The faculty of the Electrical Engineering Option are involved in investigations spanning a broad spectrum of theoretical and real-world problems. Some of our core areas are listed below in alphabetical order:
Bio-Electronics, Bio-Optics, and Medical Imaging
Electrical engineering has broadly impacted biomedicine. Integrated circuits are used to detect biological matters, such as DNA and proteins, in various (e.g., electrical, magnetic, optical) sensing modes with high sensitivity. Applications include microarrays and point-of-care. MEMS and nanotechnologies are developed for a new generation of micro-implants. Examples include retinal implants, drug delivery pumps, and bio-analyte sensors. Optical technologies are developed for medical imaging. Current areas of interest include optofluidics, wavefront shaping, wide field-of-view imaging, chip-scale microscopy, Fourier ptychographic microscopy, photoacoustic tomography, microwave-induced thermoacoustic tomography, and light-speed compressed ultrafast tomography.
Circuits and VLSI
Analysis, design, simulation, verification, and testing of integrated circuits for various applications, such as high-speed and wireless communications, wireless local-area networks, highly stable frequency sources, distributed integrated circuit design techniques for ultrahigh speed silicon-based circuits, system and circuit design for multi- band systems, single-chip spectrum analyzers, performance limitation of A/D and D/A data converters, and robust circuit- design techniques. Projects also include millimeter-wave silicon-based circuits and arrays, flexible and lightweight arrays, wireless power transfer at distance, silicon-photonics and electronics integration, self-healing circuits, high frequency power generation in CMOS, analysis and design of distributed circuits, multimode reconfigurable systems, as well as modeling of the effect of substrate and supply noise in large integrated circuits and design techniques to minimize their effect, examination of integrated passive structures and their fundamental performance limits, and noise modeling in amplifiers, mixers, and oscillators. More information can be found at chic.caltech.edu and mics.caltech.edu.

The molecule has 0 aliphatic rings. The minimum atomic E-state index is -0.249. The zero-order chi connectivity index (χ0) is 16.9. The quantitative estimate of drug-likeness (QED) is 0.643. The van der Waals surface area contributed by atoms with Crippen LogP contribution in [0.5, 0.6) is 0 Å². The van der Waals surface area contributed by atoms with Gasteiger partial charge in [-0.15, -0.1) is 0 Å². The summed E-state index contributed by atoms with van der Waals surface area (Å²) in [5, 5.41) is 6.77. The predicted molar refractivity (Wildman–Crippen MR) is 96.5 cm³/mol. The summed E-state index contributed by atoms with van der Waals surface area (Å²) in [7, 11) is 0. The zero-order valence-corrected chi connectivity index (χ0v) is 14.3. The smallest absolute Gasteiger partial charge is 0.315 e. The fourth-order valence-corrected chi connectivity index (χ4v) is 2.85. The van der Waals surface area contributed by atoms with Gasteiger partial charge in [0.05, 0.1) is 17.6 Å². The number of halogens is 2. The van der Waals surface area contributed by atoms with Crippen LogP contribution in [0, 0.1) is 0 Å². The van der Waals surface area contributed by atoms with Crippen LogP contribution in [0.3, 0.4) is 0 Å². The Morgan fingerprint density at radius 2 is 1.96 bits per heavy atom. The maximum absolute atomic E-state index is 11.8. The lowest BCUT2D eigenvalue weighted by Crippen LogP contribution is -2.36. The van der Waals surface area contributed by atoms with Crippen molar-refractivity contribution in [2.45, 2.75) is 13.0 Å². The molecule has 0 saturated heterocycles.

Control and Learning
Theoretical research is conducted in all aspects of control, with emphasis on robustness, multivariable and nonlinear systems, optimal control, networked control with information constraints, learning for dynamical systems, online learning and control, control-theoretic perspectives on deep learning, and reinforcement learning. Theoretical developments are applied to a wide variety of areas, including internet, autonomous systems, wireless, power systems, cell biology, autonomy, neuroscience, medical physiology, turbulence, wildfire ecology, earthquakes, economics and finance, and foundations of physics.
Research on devices in the Electrical Engineering department deals with a variety of fundamental topics including semiconductor physics, quantum mechanics, electromagnetics, and optics for developing hardware technologies for applications including sensing, communication, computing, and imaging. These devices can range in size from kilometer scale (such as antenna arrays for radio astronomy), to nano scale (such as building blocks of electronic and photonic integrated circuits).
Electromagnetics, RF, Microwave Circuits, and Antennas